Top view Bakelite stem

Bottom of Bakelite stem, broken

Open end with both sides of the break shown on either side

Steve wrote an excellent blog called “What Is the Amber Used in Pipe Stems and How Do You Bend It?” in 2013, but had never tried the theoretical guidelines proposed.  He still has not had occasion to attempt the unusual process.  In other words, it occurred to me, I would be the guinea pig to test the theories.  The prospect was not appealing given the potential for destroying my 119-year-old amber stem for the sake of “progress” in this obscure field of pipe restoration.  Steve’s blog is a trove of information about amber in general and the article from Scientific American on how amber stems were once custom-crafted and bent per the specifications needed for a specific pipe.  Steve raised some good questions in his fine blog that can be read at the third link below.

ABOUT BENDING AMBER

Having spent a great deal of time pouring over every word of Steve’s piece as it related to bending amber, from the viewpoint of having an immediate job to do so, I was left with still more troubling questions.  The key concerns were:

  1. Since amber stems were made and shaped for specific pipes, could they be re-bent later for replacements on other pipes? After all, bending a stem once is one thing, while bending it back is another.
  2. If so, what might be the effect of age, which tends to make amber more brittle, on a stem?
  3. Was my hope that the answers to the first two questions just that, wishful thinking, or put more plainly, a crock?

WARNING AND DISCLAIMER: The method I am about to describe, although it worked beyond my wildest dream, does not follow the better, safer steps set forth in the article upon which Steve’s blog is based.  Read his blog and, if you already possess or have the means to acquire the equipment described, or the wherewithal to fashion your own versions, please do so.  Also follow the other procedures described.  I am taking responsibility for my own mistake(s) that made this drastic measure necessary but will not be responsible for anyone else’s misfortunes!

Having abandoned myself to the certainty that my efforts would either turn out well or the whole thing would go awry in the most hideous way, I didn’t bother re-visiting Steve’s blog when I reached the desperate state of mind necessary to go through with the “experiment.”  Instead, I winged it.  The following pic shows my beloved 1898 amber stem not only in the bent form in which it was hand-fashioned by some unknown but master CPF meerschaum crafter late in the century before the one preceding the current, but as I still feared would be the last time I saw it in any recognizable form.OK, here’s what I did.  Pre-heating the oven, instead of the 210° or 220° F. temperature I’ve always used for regular stems, on a whim, if you will (since I was throwing everything else to the wind), I cranked it up to 335°.  Steve’s blog states that the process does not even involve an oven and the softening temperature of amber is about 150° C. ((302° F.). I just now confirmed that he was, no surprise, correct.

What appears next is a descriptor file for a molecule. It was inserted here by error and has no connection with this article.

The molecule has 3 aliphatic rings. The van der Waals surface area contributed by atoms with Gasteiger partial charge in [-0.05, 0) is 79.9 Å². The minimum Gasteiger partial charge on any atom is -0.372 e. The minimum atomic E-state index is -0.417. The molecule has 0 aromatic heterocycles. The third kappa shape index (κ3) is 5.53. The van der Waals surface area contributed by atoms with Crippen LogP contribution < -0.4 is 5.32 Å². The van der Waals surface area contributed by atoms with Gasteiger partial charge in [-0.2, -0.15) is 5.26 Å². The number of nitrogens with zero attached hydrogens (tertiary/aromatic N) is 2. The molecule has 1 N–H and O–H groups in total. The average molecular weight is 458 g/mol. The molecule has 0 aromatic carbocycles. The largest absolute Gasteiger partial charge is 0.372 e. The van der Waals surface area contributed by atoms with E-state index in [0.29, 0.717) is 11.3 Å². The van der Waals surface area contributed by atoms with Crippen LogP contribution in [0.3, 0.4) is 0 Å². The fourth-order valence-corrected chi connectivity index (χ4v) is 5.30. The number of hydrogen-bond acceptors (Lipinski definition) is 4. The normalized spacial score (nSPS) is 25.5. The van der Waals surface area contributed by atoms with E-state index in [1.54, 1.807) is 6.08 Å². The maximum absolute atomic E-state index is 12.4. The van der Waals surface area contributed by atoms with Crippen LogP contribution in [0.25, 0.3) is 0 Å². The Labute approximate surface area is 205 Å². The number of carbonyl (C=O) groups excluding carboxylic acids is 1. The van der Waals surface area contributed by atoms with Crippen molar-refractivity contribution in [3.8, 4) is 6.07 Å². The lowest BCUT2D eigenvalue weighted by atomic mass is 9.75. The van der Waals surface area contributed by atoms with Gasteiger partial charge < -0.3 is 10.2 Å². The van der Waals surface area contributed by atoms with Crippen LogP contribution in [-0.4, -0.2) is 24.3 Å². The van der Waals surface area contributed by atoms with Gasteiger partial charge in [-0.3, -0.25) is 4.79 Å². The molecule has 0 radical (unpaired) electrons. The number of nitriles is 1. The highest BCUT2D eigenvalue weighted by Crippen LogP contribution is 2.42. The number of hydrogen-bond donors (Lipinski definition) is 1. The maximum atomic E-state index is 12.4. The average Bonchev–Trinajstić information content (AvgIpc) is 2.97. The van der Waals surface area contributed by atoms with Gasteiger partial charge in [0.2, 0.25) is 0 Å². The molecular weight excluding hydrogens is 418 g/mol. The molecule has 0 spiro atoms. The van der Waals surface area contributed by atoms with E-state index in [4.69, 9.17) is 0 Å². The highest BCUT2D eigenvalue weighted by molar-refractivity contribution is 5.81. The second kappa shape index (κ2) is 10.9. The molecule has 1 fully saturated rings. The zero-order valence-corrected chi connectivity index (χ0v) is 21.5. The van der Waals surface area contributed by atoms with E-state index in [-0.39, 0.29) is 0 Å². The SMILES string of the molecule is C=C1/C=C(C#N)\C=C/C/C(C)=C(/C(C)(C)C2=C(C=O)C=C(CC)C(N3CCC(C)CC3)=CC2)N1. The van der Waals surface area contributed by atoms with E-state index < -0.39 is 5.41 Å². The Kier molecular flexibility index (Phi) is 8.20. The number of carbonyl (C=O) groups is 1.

Therefore, 335° F., or 168° C., was a little high.  Placing the stem on a piece of aluminum foil, I forgot to put anything through the airway to prevent more than likely collapse until about a minute after I closed the oven door on it. 

Snapping to my terrible lapse of memory, I grabbed a regular pipe cleaner and bolted to the oven, where I found the stem very hot already but the airway still intact, and inserted the cleaner through it.

I also checked after only 10 minutes more (thank God), and found the amber stem had straightened itself!  Not only that, but when I touched the stem on the piece of aluminum, it had a bizarre limpness to it.  My heart was racing as I removed the aluminum foil with the stem from the oven and placed it on the counter.  Picking up the stem with care using both hands on either end of the cleaner, I saw the middle sag downward with gravity.